Bill Faulkner’s daughters wanted to play volleyball. That was the only connection the Cynthiana dentist had to the sport when he founded the program at Harrison County High School in 2001.
Sixteen years and nearly 600 matches later, Faulkner is still on the sidelines and the Fillies have set a school record for wins with 34 in the 2017 season. Even more impressive? They’ve not dropped a match this year.
That’s not too shabby for a county school with a pool of about 400 girls from which to build a roster and a coach who learned the game on the fly.
“A couple ladies had been asked and one of them was getting ready to retire pretty soon and one was gonna move out of the district,” Faulkner said of being approached to coach the team in 2001. “So somebody says, ‘Why don’t you be the volleyball coach?’ And before you know it I’m the volleyball coach. I knew nothing about volleyball at all.”
Sign Up and Save
Get six months of free digital access to the Lexington Herald-Leader
High school athletics were not completely foreign to Faulkner, who originally practiced in Lexington and came to Cynthiana to work with a friend in 1981; he ended up buying that friend’s practice the same year. Faulkner assisted Harrison County’s football team for 18 years under Ray Graham and the school’s baseball team for three years under Mac Whitaker, including two state championship seasons on the diamond (he was quick to discredit himself for those victories).
“I know it’s really unusual,” Faulkner said. “I might be the only dentist in the country who’s a high school volleyball coach or maybe a coach at all.”
‘It’s been a fun ride’
Faulkner referenced Dale Grupe (Henry Clay’s longtime head coach) and Chris Langston (the same at Lafayette) as men on whom he leaned while he got his footing in the sport. Harrison County used to play in the same region as those teams before the KHSAA went to a 16-region format for the sport in 2003.
The Fillies are now in the 10th Region. They’ve never won a region title and aren’t considered the favorite to do so this season despite their eye-popping record. Scott, the No. 21 team in the state whom the Fillies visit Thursday to close out the regular season, and Campbell County, whom they defeated in a best-of-three match on Sept. 20, are both ranked ahead of Harrison County in the latest regional poll of coaches.
Most skepticism about the Fillies’ title chances originates from their strength of schedule: Of their 23 unique opponents this season, only five had winning records heading into this week. Faulkner noted, though, that Harrison County has “played this same schedule and not done nearly, nearly as well.” He’s as impressed as anyone about what his girls have accomplished.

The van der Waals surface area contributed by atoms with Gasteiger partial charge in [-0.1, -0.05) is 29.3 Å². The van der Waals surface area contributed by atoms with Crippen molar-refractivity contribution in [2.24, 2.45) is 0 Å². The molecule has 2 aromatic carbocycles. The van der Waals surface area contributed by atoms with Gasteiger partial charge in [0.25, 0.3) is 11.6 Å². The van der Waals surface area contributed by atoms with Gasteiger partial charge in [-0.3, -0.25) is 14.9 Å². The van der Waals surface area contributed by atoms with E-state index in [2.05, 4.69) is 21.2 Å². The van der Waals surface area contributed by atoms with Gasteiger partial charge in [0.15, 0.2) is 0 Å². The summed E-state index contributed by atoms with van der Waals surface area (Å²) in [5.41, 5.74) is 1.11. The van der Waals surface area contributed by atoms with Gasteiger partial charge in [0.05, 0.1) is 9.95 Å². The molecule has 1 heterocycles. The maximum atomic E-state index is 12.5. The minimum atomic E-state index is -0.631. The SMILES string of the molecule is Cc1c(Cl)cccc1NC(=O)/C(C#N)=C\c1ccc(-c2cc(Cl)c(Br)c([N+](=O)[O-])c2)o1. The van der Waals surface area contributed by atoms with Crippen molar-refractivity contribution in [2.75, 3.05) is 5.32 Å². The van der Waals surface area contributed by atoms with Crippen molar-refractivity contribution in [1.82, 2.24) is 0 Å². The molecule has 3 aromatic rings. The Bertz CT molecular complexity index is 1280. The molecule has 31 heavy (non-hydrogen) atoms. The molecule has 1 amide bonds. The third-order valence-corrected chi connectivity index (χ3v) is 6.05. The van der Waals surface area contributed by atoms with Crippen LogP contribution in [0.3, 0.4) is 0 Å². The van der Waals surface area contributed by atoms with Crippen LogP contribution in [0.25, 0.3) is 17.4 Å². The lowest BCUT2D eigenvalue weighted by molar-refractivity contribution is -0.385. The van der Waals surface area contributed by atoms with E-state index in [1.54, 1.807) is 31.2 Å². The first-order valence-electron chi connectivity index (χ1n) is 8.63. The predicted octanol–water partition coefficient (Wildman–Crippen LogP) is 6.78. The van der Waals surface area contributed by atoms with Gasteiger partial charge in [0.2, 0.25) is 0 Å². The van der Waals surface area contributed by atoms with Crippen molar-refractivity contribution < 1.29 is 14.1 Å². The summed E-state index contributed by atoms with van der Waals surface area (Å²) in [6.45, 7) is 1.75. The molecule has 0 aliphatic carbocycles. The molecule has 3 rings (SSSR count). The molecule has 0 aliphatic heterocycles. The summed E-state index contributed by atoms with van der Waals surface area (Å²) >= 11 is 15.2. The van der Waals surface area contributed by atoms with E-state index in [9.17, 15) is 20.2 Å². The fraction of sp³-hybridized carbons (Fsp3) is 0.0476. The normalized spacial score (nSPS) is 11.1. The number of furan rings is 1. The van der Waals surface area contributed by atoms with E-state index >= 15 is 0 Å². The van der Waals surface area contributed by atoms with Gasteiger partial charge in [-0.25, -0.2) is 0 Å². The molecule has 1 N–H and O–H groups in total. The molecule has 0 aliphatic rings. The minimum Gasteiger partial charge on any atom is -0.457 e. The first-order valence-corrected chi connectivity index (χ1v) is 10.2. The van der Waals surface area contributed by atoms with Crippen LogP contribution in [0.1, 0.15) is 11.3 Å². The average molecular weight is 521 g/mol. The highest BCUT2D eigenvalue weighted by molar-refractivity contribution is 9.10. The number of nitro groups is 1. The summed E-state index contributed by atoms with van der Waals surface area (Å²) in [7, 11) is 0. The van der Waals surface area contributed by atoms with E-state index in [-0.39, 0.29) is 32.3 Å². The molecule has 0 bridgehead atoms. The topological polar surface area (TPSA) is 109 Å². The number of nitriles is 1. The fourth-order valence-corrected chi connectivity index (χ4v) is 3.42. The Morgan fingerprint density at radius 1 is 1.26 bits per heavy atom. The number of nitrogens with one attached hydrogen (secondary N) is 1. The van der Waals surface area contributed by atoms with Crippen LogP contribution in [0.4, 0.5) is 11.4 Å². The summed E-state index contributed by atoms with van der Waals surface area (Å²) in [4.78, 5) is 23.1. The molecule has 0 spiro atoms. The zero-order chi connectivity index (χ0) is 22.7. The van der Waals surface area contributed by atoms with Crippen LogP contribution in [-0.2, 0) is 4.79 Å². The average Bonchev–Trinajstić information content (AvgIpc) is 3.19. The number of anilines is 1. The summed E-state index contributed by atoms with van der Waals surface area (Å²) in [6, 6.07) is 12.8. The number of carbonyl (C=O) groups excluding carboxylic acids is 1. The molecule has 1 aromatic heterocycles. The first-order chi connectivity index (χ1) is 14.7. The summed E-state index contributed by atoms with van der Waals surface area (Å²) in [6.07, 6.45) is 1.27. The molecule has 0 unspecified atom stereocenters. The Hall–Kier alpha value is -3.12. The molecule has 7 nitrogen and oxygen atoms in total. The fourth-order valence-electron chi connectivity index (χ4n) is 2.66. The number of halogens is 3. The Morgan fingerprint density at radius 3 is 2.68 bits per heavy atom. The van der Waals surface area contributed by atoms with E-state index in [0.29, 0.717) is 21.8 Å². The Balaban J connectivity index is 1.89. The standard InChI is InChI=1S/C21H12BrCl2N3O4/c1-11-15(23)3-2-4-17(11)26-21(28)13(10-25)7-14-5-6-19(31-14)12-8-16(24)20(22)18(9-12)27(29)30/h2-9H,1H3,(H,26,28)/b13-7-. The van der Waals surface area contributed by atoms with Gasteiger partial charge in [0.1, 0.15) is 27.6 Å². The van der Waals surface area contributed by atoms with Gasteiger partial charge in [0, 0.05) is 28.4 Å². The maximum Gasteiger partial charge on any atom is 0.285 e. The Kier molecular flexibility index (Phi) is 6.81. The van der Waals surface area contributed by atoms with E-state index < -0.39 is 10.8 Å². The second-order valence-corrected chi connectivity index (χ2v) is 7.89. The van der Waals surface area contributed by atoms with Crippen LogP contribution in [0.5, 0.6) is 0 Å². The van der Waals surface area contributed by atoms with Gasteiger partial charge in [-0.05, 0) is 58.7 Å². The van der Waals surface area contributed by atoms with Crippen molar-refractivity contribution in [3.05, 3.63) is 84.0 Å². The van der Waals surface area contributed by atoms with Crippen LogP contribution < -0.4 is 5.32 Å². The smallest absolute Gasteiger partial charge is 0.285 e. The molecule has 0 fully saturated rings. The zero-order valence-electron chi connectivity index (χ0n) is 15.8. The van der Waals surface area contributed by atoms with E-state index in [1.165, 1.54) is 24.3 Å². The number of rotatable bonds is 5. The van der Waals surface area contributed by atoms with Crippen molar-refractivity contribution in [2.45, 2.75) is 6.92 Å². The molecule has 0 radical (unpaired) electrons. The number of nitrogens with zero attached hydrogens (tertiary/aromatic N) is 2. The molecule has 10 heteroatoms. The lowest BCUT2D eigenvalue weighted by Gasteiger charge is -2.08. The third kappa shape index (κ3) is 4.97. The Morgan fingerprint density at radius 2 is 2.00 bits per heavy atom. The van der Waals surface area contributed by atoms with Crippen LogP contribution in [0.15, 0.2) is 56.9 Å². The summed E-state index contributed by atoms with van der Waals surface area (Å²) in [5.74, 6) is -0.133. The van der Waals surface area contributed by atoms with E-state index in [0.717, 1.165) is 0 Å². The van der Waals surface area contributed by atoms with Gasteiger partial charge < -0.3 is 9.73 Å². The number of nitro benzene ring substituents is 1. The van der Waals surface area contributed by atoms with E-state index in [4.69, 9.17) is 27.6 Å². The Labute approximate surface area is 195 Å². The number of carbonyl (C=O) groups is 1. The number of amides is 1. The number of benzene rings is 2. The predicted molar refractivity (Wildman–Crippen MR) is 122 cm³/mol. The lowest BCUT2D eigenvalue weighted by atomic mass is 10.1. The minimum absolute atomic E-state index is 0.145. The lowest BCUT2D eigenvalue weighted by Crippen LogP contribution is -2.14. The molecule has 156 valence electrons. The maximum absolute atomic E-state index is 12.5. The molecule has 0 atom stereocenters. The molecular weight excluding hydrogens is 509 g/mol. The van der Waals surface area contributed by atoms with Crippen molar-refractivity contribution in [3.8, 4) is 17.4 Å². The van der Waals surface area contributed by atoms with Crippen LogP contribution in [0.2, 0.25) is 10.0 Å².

“It’s been a fun ride. This year’s been really crazy I have to admit,” Faulkner said. “I didn’t expect this by any means.”
‘My best bunch’
This year’s been incredible, but next year might be when the Fillies really break out. Harrison County will graduate just one senior, defensive specialist Shelbi Morris. Its top three kills leaders — Katie Stonich (194), Sydney Morris (172) and Kelsey Gifford (131) — are a sophomore and two juniors. Libero Emma Wallace, who has a team-high 341 digs, is a junior too.
Harrison County has a good offense, Faulkner said, but its defensive focus is what has separated it from other teams he’s coached.
“This may end up being my best bunch,” Faulkner said. “We don’t overpower people. I’ve had teams that really hit the ball hard and everybody could really hit it. This is just a hustling bunch.
“They get on the floor, they get balls ... defensively and ball-handling and shifting and digging the ball up, that’s this kind of team.”
Having spent so much time in the high school ranks as a paraprofessional has been a pleasure, but Faulkner can see the end of the road. One of his daughters, Olivia, practices dentistry in Union. The other, Brooke, is joining his practice part-time.
Faulkner anticipates leading the volleyball team for at least five or six more years, but is open to assisting whoever takes over the program he built from the ground up. He’d like to stay connected with the kids and the game.
“It just gets you away from what you’re doing for a while and you can think about something else. I like dentistry, don’t get me wrong. I’ve been a dentist for a long time,” Faulkner said. “But it’s also nice to get out on the floor and not have to think about the restoration I just put in No. 5 or the extraction on 32 or the implant on No. 7.”